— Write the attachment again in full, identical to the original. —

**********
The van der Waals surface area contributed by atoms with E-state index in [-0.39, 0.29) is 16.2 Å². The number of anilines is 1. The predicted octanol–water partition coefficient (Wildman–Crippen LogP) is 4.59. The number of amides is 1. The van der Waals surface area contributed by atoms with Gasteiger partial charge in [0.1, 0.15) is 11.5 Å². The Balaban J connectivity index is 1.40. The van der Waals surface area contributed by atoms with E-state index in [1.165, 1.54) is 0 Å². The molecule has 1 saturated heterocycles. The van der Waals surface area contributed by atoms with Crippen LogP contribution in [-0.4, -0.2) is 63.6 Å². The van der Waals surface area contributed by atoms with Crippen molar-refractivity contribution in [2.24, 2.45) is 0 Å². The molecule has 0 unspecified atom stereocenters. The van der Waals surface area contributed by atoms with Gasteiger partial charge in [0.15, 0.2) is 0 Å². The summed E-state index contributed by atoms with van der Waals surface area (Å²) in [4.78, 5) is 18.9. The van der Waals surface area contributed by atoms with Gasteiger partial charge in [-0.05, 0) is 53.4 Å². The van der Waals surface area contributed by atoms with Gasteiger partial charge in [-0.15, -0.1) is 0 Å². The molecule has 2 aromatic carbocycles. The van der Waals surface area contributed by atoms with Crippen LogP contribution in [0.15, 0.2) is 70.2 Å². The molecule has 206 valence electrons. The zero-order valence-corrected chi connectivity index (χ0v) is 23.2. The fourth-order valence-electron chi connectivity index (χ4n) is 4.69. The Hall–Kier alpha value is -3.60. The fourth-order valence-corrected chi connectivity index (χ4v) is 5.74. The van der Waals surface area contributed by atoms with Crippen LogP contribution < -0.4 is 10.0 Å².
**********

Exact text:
The van der Waals surface area contributed by atoms with E-state index in [-0.39, 0.29) is 16.2 Å². The number of anilines is 1. The predicted octanol–water partition coefficient (Wildman–Crippen LogP) is 4.59. The number of amides is 1. The van der Waals surface area contributed by atoms with Gasteiger partial charge in [0.1, 0.15) is 11.5 Å². The Balaban J connectivity index is 1.40. The van der Waals surface area contributed by atoms with E-state index in [1.165, 1.54) is 0 Å². The molecule has 1 saturated heterocycles. The van der Waals surface area contributed by atoms with Crippen LogP contribution in [-0.4, -0.2) is 63.6 Å². The van der Waals surface area contributed by atoms with Crippen molar-refractivity contribution in [2.24, 2.45) is 0 Å². The molecule has 0 unspecified atom stereocenters. The van der Waals surface area contributed by atoms with Gasteiger partial charge in [0.15, 0.2) is 0 Å². The summed E-state index contributed by atoms with van der Waals surface area (Å²) in [4.78, 5) is 18.9. The van der Waals surface area contributed by atoms with Gasteiger partial charge in [-0.05, 0) is 53.4 Å². The van der Waals surface area contributed by atoms with Gasteiger partial charge in [-0.15, -0.1) is 0 Å². The molecule has 2 aromatic carbocycles. The van der Waals surface area contributed by atoms with Crippen LogP contribution in [0.15, 0.2) is 70.2 Å². The molecule has 206 valence electrons. The zero-order valence-corrected chi connectivity index (χ0v) is 23.2. The fourth-order valence-electron chi connectivity index (χ4n) is 4.69. The Hall–Kier alpha value is -3.60. The fourth-order valence-corrected chi connectivity index (χ4v) is 5.74. The van der Waals surface area contributed by atoms with Crippen LogP contribution < -0.4 is 10.0 Å².